The Los Angeles County Department of Public Health (Public Health) has confirmed 47 new deaths and 474 new cases of confirmed COVID-19. The lower number of new cases, in part, reflect reduced testing due to wildfire smoke and recent extreme weather.

Public Health reminds residents that testing capacity across the County remains high and appointments are available. Testing is also widely available within the provider community.

If you have symptoms or think you were exposed to someone with COVID-19, you should get tested.  You should also get tested if you were in a crowd or gathering where people were close together and not wearing face coverings and/or keeping their distance.

For more information about getting tested, visit or call the County’s 2-1-1 information line. Those without a regular provider are encouraged to call 2-1-1 for assistance. Residents who have a regular source of healthcare can contact their healthcare provider if they need to be tested for COVID-19. 

It is important to know if you are positive because you can transmit the virus without knowing you are infected.  Younger people could unknowingly spread the disease to older and more vulnerable people with underlying health conditions who can suffer more severe illness.  Ninety-two percent of the people who died from COVID-19 had underlying health conditions.

To date, Public Health has identified 255,049 positive cases of COVID-19 across all areas of L.A. County, and a total of 6,273 deaths.  Nearly 70% of all cases have occurred in people under the age of 50. Santa Monica has reported 834 cases. 

Of the 47 new deaths reported today, 18 people that passed away were over the age of 80 years old, 17 people who died were between the ages of 65 and 79 years old, seven people who died were between the ages of 50 and 64 years old, three people who died were between the ages of 30 and 49 years old, and one person who died was between the ages of 18 and 29 years old. Thirty-six people who died had underlying health conditions including 13 people over the age of 80, 13 people between the ages of 65 and 79 years old,  seven people between the ages of 50 and 64 years old, two people between the ages of 30 and 49 years old, and one person between the ages of 18 and 29 years old. One death was reported by the City of Pasadena.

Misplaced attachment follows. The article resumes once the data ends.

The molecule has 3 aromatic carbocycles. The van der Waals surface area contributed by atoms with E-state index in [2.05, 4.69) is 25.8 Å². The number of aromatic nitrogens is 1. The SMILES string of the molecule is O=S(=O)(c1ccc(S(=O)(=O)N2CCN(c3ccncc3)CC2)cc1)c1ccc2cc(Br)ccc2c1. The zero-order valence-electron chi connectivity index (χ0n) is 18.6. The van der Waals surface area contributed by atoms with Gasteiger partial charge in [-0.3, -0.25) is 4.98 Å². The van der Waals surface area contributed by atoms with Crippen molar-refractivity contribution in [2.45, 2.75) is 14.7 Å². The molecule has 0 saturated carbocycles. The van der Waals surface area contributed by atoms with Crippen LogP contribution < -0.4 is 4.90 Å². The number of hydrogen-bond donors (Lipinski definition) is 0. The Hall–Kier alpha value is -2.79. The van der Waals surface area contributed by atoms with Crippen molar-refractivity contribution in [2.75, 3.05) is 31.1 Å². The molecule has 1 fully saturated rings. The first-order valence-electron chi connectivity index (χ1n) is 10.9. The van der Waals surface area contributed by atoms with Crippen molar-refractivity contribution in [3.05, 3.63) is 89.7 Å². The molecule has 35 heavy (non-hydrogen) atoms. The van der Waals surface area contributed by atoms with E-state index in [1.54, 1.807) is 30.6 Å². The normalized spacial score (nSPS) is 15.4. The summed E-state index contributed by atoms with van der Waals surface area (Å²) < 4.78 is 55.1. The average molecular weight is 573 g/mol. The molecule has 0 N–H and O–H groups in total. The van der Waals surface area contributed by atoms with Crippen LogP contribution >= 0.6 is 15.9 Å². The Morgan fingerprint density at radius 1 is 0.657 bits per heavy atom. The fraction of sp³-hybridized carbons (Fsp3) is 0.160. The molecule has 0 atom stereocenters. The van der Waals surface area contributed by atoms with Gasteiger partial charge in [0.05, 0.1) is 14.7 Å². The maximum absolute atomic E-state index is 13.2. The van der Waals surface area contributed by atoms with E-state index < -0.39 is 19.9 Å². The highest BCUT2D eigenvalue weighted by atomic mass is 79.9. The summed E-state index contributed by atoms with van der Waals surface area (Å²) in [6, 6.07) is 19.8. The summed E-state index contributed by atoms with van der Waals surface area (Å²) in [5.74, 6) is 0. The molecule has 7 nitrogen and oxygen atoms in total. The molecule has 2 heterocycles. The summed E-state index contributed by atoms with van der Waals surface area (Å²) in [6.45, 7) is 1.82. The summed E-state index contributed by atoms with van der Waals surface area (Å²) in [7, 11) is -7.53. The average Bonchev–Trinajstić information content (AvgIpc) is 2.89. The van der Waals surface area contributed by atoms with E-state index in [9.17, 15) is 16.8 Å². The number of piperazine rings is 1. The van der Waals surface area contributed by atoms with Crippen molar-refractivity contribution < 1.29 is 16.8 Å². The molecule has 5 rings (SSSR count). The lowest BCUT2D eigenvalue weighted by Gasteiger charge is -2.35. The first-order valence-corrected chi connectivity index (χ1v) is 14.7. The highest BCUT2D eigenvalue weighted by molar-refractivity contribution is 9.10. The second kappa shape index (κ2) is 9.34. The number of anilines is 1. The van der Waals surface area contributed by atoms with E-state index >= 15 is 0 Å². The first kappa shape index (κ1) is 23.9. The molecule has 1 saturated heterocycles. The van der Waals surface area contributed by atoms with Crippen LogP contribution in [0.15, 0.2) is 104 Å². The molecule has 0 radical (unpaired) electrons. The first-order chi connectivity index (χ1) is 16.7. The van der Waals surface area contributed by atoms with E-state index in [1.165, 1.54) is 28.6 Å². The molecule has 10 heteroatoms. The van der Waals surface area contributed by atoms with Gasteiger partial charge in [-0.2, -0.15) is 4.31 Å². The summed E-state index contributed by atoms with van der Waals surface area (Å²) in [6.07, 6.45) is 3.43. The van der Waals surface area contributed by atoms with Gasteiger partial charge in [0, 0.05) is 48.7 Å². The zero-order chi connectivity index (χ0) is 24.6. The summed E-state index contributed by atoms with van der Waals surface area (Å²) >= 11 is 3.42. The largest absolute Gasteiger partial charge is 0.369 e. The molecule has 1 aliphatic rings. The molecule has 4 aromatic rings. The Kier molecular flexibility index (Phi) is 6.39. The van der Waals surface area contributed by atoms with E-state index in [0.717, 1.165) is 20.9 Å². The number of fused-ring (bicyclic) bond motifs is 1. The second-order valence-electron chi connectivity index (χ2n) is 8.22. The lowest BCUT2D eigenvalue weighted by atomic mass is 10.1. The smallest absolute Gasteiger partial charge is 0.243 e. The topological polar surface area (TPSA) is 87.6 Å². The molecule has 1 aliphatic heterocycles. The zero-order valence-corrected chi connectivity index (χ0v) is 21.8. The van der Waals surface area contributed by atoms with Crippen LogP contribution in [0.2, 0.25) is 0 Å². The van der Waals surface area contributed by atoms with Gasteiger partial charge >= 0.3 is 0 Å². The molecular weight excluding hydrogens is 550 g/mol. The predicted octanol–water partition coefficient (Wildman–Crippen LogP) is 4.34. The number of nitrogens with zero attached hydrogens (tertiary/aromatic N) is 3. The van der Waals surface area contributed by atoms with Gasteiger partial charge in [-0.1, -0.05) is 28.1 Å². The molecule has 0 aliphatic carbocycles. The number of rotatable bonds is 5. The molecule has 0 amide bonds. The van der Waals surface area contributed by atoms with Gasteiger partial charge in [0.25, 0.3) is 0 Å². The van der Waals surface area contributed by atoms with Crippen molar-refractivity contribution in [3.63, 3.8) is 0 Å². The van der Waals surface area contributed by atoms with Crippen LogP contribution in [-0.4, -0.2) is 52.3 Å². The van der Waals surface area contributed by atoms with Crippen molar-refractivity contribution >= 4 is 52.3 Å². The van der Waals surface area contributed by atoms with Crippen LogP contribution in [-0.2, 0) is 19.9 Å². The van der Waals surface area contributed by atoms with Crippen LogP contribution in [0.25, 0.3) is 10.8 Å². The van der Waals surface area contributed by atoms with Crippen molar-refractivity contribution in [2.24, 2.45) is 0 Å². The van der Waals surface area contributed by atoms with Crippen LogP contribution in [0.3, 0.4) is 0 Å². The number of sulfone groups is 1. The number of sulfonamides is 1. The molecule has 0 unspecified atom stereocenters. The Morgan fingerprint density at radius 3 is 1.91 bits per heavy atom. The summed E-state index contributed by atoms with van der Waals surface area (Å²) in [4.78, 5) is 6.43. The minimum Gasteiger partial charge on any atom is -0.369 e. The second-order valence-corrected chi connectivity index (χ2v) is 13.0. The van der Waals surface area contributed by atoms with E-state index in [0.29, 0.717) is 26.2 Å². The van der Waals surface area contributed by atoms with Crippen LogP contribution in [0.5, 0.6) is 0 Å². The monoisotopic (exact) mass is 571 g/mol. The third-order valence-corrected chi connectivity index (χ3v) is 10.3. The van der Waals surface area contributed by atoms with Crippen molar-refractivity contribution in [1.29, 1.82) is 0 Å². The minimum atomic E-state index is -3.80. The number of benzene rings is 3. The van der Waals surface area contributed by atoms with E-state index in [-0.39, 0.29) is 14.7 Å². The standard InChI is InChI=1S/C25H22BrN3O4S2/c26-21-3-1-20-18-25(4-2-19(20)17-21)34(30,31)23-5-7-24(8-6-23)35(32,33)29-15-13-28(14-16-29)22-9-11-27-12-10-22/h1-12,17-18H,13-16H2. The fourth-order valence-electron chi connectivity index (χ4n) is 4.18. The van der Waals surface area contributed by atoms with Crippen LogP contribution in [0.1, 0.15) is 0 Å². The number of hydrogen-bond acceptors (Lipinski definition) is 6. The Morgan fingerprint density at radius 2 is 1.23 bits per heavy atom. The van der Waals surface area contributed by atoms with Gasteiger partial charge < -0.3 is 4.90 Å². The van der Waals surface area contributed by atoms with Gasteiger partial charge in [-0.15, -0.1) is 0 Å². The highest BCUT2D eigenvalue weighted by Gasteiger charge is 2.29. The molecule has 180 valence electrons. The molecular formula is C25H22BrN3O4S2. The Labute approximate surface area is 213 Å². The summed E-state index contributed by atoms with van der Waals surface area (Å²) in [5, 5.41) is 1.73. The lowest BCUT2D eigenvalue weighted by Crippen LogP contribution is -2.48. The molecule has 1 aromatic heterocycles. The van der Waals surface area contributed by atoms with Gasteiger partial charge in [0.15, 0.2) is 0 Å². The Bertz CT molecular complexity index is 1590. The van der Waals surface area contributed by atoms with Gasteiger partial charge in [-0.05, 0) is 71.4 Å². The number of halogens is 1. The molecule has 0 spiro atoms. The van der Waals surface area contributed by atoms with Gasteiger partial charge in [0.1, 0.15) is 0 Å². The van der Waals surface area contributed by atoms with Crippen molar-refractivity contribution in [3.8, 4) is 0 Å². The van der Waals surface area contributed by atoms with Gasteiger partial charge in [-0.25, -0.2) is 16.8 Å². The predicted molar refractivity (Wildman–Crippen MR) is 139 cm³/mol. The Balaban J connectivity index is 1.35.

“So many are experiencing profound sorrow because they have lost a loved one or friend to COVID-19.  I extend my deepest sympathies to each of you,” said Barbara Ferrer, PhD, MPH, MEd, Director of Public Health. “Tragically, we are reporting another death in person who was under 29 years old. Younger people not only are the majority of individuals infected and infecting others, but also can experience devastating consequences themselves. Nearly 450 COVID-19 deaths have occurred among individuals under the age of 50 years old. This is why it is important for everyone, including younger residents to take precautions every time they leave their homes and to get tested if they have been exposed to the virus.”

Of those who died, information about race and ethnicity is available for 5,899 people (99 percent of the cases reported by Public Health); 51% of deaths occurred among Latino/Latinx residents, 23% among White residents, 15% among Asian residents, 10% among African American/Black residents, less than 1% among Native Hawaiian/Pacific Islander residents and 1% among residents identifying with other races.  Upon further investigation, 81 cases and five deaths reported earlier were not L.A. County residents.

Testing results are available for more than 2,465,000 individuals with 10% of all people testing positive. Currently, there are 772 confirmed cases currently hospitalized and 33% of these people are confirmed cases in the ICU. The downward trend in hospitalizations continues.

The Reopening Protocols, COVID-19 Surveillance Interactive Dashboard, Roadmap to Recovery, Recovery Dashboard, and additional things you can do to protect yourself, your family and your community are on the Public Health website,